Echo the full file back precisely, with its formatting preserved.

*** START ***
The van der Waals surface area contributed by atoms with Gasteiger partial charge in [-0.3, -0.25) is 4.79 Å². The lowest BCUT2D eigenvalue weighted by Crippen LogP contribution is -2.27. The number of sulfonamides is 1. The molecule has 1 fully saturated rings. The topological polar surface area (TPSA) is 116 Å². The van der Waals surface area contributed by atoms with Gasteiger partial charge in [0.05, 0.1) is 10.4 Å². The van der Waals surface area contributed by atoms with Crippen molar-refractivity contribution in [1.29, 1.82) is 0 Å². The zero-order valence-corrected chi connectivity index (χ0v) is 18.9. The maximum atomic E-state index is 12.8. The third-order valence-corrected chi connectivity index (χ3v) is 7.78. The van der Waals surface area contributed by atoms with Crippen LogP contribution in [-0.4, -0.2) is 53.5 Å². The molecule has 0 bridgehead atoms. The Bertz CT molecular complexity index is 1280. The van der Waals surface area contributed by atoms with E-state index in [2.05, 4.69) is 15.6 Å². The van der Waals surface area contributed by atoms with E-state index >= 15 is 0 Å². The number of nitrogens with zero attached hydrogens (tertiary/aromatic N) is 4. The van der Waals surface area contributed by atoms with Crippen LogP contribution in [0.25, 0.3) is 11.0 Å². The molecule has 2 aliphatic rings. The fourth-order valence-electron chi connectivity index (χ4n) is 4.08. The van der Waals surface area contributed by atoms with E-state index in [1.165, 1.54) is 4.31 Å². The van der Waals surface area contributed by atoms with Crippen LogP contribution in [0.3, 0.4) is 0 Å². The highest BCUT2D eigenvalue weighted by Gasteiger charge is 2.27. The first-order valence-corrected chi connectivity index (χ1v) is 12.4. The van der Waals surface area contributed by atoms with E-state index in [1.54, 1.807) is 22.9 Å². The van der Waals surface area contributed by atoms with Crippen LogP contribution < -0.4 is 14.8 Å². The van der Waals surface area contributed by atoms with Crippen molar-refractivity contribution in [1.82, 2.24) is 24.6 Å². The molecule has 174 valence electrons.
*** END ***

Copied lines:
The van der Waals surface area contributed by atoms with Gasteiger partial charge in [-0.3, -0.25) is 4.79 Å². The lowest BCUT2D eigenvalue weighted by Crippen LogP contribution is -2.27. The number of sulfonamides is 1. The molecule has 1 fully saturated rings. The topological polar surface area (TPSA) is 116 Å². The van der Waals surface area contributed by atoms with Gasteiger partial charge in [0.05, 0.1) is 10.4 Å². The van der Waals surface area contributed by atoms with Crippen molar-refractivity contribution in [1.29, 1.82) is 0 Å². The zero-order valence-corrected chi connectivity index (χ0v) is 18.9. The maximum atomic E-state index is 12.8. The third-order valence-corrected chi connectivity index (χ3v) is 7.78. The van der Waals surface area contributed by atoms with Crippen LogP contribution in [-0.4, -0.2) is 53.5 Å². The molecule has 0 bridgehead atoms. The Bertz CT molecular complexity index is 1280. The van der Waals surface area contributed by atoms with E-state index in [2.05, 4.69) is 15.6 Å². The van der Waals surface area contributed by atoms with E-state index >= 15 is 0 Å². The number of nitrogens with zero attached hydrogens (tertiary/aromatic N) is 4. The van der Waals surface area contributed by atoms with Crippen LogP contribution in [0.25, 0.3) is 11.0 Å². The molecule has 2 aliphatic rings. The fourth-order valence-electron chi connectivity index (χ4n) is 4.08. The van der Waals surface area contributed by atoms with E-state index in [1.165, 1.54) is 4.31 Å². The van der Waals surface area contributed by atoms with Crippen LogP contribution in [0.3, 0.4) is 0 Å². The highest BCUT2D eigenvalue weighted by Gasteiger charge is 2.27. The first-order valence-corrected chi connectivity index (χ1v) is 12.4. The van der Waals surface area contributed by atoms with E-state index in [1.54, 1.807) is 22.9 Å². The van der Waals surface area contributed by atoms with Crippen LogP contribution < -0.4 is 14.8 Å². The van der Waals surface area contributed by atoms with Crippen molar-refractivity contribution in [1.82, 2.24) is 24.6 Å². The molecule has 174 valence electrons.